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Phillies continue to Cook up pitching depth

Veteran could crack Opening Day roster or start year waiting in wings at Triple-A

CLEARWATER, Fla. -- The Reds had five pitchers start 161 of their 162 games last season.

That's the exception, of course. Teams always talk about finding five starters, but they know they'll need more than that. In all, 286 pitchers started at least one game in 2012, an average of almost 10 per team. It's one of the oldest, truest clichés in baseball: You really can never have too much pitching.

Which explains why the Phillies signed veteran right-hander Aaron Cook in January, and why he was on the mound at the beginning of Sunday's split-squad game against the Blue Jays at Bright House Field.

If all goes according to plan -- and it usually doesn't -- the Phillies' rotation will consist of Cole Hamels, Roy Halladay, Cliff Lee, Kyle Kendrick and John Lannan. And Cook, the 34-year-old non-roster invitee, will open the season with Triple-A Lehigh Valley. But, almost certainly at some point, Philadelphia will need reinforcements.

Cook, naturally, isn't conceding anything, and he hopes to pitch his way onto the Opening Day roster.

"That's still a month away before I have to worry about a decision like that, so I'm just going to go out and continue to pitch when they give me the ball," the veteran said.

"[The Phillies] really pursued me a year ago. And this offseason, they were one of the first teams to call and say they had interest. It's just a good opportunity. Last year, the pitching coach in Boston was Bob McClure. I had worked with him in the Minor Leagues and really wanted to work with him again. This year, when they kept calling, my agent was like, 'They pursued you last year and they're pursuing you this year. I think it's a good opportunity.' It was one I was willing to take."

If he does crack the rotation, Cook will be a relative bargain with a base salary of $1.625 million and incentives of $325,000 for 10 and 15 games started, $400,000 for 20 starts and $475,000 for 25 and 30. In the Minors, he would make $18,000 per month and would also get a $100,000 "retention fee" for going down.

The IronPigs' rotation projects to be a blend of youthful promise and veteran savvy. Penciled in at the moment are 37-year-old Rodrigo Lopez, and prospects Jonathan Pettibone, Ethan Martin and Tyler Cloyd. Pettibone, 22, was 13-8 with a 3.10 ERA at Double-A Reading and Lehigh Valley last season, and is ranked as the organization's No. 4 starter by Martin, acquired from the Dodgers at the trading deadline last year, is rated as the team's second-best prospect. Cloyd, 25, was a combined 15-1 with a 2.26 ERA for the R-Phils and Pigs.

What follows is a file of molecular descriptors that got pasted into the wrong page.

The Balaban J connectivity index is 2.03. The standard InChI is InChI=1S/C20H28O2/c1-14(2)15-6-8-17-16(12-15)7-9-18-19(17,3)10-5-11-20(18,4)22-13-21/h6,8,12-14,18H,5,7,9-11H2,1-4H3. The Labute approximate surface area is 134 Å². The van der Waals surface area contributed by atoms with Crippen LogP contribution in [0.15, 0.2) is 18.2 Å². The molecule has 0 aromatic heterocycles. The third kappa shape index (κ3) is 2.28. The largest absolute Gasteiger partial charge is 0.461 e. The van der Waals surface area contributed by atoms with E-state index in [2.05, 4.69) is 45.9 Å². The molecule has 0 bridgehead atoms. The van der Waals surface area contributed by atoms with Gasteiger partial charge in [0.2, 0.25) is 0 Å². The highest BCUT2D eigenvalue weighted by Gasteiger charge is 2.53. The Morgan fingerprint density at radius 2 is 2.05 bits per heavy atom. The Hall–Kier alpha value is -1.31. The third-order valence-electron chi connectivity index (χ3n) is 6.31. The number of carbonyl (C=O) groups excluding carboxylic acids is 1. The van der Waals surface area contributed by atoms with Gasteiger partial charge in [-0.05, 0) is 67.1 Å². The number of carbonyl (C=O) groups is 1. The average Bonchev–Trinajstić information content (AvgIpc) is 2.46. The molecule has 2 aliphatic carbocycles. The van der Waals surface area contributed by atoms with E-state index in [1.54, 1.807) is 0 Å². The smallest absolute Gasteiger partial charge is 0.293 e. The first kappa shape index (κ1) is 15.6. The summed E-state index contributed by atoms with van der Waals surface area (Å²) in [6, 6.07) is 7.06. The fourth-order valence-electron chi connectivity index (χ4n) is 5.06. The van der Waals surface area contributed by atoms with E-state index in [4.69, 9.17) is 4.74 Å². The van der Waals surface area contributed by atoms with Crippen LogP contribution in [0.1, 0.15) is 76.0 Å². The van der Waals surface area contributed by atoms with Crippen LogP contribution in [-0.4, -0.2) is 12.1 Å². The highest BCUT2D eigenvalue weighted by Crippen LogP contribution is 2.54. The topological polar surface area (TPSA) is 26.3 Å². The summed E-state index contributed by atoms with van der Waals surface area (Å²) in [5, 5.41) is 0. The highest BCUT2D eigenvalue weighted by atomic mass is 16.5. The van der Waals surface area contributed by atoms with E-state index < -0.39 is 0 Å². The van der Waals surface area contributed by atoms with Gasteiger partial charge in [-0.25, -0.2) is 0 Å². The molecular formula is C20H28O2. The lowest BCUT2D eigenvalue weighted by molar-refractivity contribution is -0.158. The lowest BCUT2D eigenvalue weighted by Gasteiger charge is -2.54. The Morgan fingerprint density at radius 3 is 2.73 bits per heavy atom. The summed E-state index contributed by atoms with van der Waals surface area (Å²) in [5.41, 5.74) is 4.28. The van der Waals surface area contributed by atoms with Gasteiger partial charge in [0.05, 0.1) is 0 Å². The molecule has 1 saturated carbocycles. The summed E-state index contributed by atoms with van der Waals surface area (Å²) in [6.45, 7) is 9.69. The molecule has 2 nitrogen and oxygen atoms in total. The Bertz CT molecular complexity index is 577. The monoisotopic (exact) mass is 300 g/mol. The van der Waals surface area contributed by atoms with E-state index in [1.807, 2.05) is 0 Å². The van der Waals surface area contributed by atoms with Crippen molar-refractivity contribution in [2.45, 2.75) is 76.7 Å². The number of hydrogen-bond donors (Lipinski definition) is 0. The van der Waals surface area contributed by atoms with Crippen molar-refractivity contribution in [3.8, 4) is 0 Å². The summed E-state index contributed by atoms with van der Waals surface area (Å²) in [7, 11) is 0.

"Our pitching depth should be real good," said manager Charlie Manuel. "We always say when the season starts to have good depth in your pitching staff, you actually should have six starters in the big leagues and at least two pretty good ones at Triple-A. So we've got depth now, not only from our young kids in the bullpen, but also in our starters.

"[Cook] can still pitch. He got through a bad stretch where he had an injury. Actually, he's recovering from it. He used to pitch good against us. He has good command and basically puts the ball where he wants it. And his stuff is still good. He's getting back to where he used to be."

Cook was an All-Star for the Rockies in 2008, but has spent time on the disabled list in each of the subsequent seasons with a shoulder strain (2009), sprained toe ('10), fractured right index finger ('11) and left knee laceration ('12).

He made 18 starts for the Red Sox last season, going 4-11 with a 5.65 ERA. On Sunday, he allowed seven hits and four runs -- three earned -- in four innings, but pitched better than the numbers suggest. Two of the hits never left the infield, and there were also two errors committed behind him.

"I felt like I was making some pretty good pitches and they were finding some holes," Cook said. "I made a couple bad ones and they got hit pretty hard, but for the most part, I accomplished what I wanted to. I went out there and hit my spots, worked on a couple pitches.

"I felt great. As you start to extend it out, there are always those question marks. Can I do four? Can I do five? Can I do six? So it's nice to get out there and get though it and feel good about it."

Paul Hagen is a reporter for
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